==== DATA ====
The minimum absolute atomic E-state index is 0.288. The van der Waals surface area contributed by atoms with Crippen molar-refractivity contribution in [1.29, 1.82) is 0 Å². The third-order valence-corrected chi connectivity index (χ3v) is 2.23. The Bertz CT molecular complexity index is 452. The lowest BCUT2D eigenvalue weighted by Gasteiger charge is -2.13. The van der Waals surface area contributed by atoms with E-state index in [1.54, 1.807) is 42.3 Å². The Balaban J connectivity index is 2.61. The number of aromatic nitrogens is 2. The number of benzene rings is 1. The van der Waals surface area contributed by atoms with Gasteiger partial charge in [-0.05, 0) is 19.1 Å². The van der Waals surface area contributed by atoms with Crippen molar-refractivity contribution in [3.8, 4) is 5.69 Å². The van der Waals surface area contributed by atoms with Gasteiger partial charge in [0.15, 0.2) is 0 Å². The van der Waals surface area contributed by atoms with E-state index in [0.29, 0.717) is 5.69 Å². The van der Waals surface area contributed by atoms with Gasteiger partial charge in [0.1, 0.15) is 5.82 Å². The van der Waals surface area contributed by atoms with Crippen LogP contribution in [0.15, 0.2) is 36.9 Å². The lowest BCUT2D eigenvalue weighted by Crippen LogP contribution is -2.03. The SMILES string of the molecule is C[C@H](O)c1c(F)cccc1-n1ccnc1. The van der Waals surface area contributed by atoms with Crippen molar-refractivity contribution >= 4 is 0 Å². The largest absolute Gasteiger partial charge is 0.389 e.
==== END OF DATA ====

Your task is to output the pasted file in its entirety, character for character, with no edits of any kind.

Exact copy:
The minimum absolute atomic E-state index is 0.288. The van der Waals surface area contributed by atoms with Crippen molar-refractivity contribution in [1.29, 1.82) is 0 Å². The third-order valence-corrected chi connectivity index (χ3v) is 2.23. The Bertz CT molecular complexity index is 452. The lowest BCUT2D eigenvalue weighted by Gasteiger charge is -2.13. The van der Waals surface area contributed by atoms with E-state index in [1.54, 1.807) is 42.3 Å². The Balaban J connectivity index is 2.61. The number of aromatic nitrogens is 2. The number of benzene rings is 1. The van der Waals surface area contributed by atoms with Gasteiger partial charge in [-0.05, 0) is 19.1 Å². The van der Waals surface area contributed by atoms with Crippen molar-refractivity contribution in [3.8, 4) is 5.69 Å². The van der Waals surface area contributed by atoms with Gasteiger partial charge in [0.15, 0.2) is 0 Å². The van der Waals surface area contributed by atoms with E-state index in [0.29, 0.717) is 5.69 Å². The van der Waals surface area contributed by atoms with Gasteiger partial charge in [0.1, 0.15) is 5.82 Å². The van der Waals surface area contributed by atoms with Crippen LogP contribution in [0.15, 0.2) is 36.9 Å². The lowest BCUT2D eigenvalue weighted by Crippen LogP contribution is -2.03. The SMILES string of the molecule is C[C@H](O)c1c(F)cccc1-n1ccnc1. The van der Waals surface area contributed by atoms with Crippen molar-refractivity contribution >= 4 is 0 Å². The largest absolute Gasteiger partial charge is 0.389 e.